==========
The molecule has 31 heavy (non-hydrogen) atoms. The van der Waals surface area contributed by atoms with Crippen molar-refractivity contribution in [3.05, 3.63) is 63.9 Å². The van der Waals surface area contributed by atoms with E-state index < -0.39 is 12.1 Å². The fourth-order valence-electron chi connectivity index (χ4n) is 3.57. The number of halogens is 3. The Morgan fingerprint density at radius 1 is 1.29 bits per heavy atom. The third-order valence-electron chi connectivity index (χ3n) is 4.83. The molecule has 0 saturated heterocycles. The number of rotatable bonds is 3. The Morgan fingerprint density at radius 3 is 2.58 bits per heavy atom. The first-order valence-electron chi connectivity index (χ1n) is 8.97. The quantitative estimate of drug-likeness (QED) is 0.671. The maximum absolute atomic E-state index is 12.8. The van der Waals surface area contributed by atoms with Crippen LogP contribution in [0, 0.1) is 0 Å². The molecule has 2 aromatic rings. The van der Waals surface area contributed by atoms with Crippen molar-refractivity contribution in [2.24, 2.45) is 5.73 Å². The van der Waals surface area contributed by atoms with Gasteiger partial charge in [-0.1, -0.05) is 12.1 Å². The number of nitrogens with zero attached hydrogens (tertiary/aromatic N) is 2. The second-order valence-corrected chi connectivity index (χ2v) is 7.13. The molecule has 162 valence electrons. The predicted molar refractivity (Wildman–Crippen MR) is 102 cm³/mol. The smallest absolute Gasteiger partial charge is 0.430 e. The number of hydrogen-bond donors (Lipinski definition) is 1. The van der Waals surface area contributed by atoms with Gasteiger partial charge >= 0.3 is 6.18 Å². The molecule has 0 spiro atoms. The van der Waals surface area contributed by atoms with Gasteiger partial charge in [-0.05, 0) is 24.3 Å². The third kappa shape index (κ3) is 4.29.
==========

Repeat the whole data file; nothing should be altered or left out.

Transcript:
The molecule has 31 heavy (non-hydrogen) atoms. The van der Waals surface area contributed by atoms with Crippen molar-refractivity contribution in [3.05, 3.63) is 63.9 Å². The van der Waals surface area contributed by atoms with E-state index < -0.39 is 12.1 Å². The fourth-order valence-electron chi connectivity index (χ4n) is 3.57. The number of halogens is 3. The Morgan fingerprint density at radius 1 is 1.29 bits per heavy atom. The third-order valence-electron chi connectivity index (χ3n) is 4.83. The molecule has 0 saturated heterocycles. The number of rotatable bonds is 3. The Morgan fingerprint density at radius 3 is 2.58 bits per heavy atom. The first-order valence-electron chi connectivity index (χ1n) is 8.97. The quantitative estimate of drug-likeness (QED) is 0.671. The maximum absolute atomic E-state index is 12.8. The van der Waals surface area contributed by atoms with Crippen LogP contribution in [0, 0.1) is 0 Å². The molecule has 2 aromatic rings. The van der Waals surface area contributed by atoms with Crippen molar-refractivity contribution in [2.24, 2.45) is 5.73 Å². The van der Waals surface area contributed by atoms with Gasteiger partial charge in [-0.1, -0.05) is 12.1 Å². The number of nitrogens with zero attached hydrogens (tertiary/aromatic N) is 2. The second-order valence-corrected chi connectivity index (χ2v) is 7.13. The molecule has 162 valence electrons. The predicted molar refractivity (Wildman–Crippen MR) is 102 cm³/mol. The smallest absolute Gasteiger partial charge is 0.430 e. The number of hydrogen-bond donors (Lipinski definition) is 1. The van der Waals surface area contributed by atoms with Gasteiger partial charge >= 0.3 is 6.18 Å². The molecule has 0 spiro atoms. The van der Waals surface area contributed by atoms with Gasteiger partial charge in [-0.05, 0) is 24.3 Å². The third kappa shape index (κ3) is 4.29.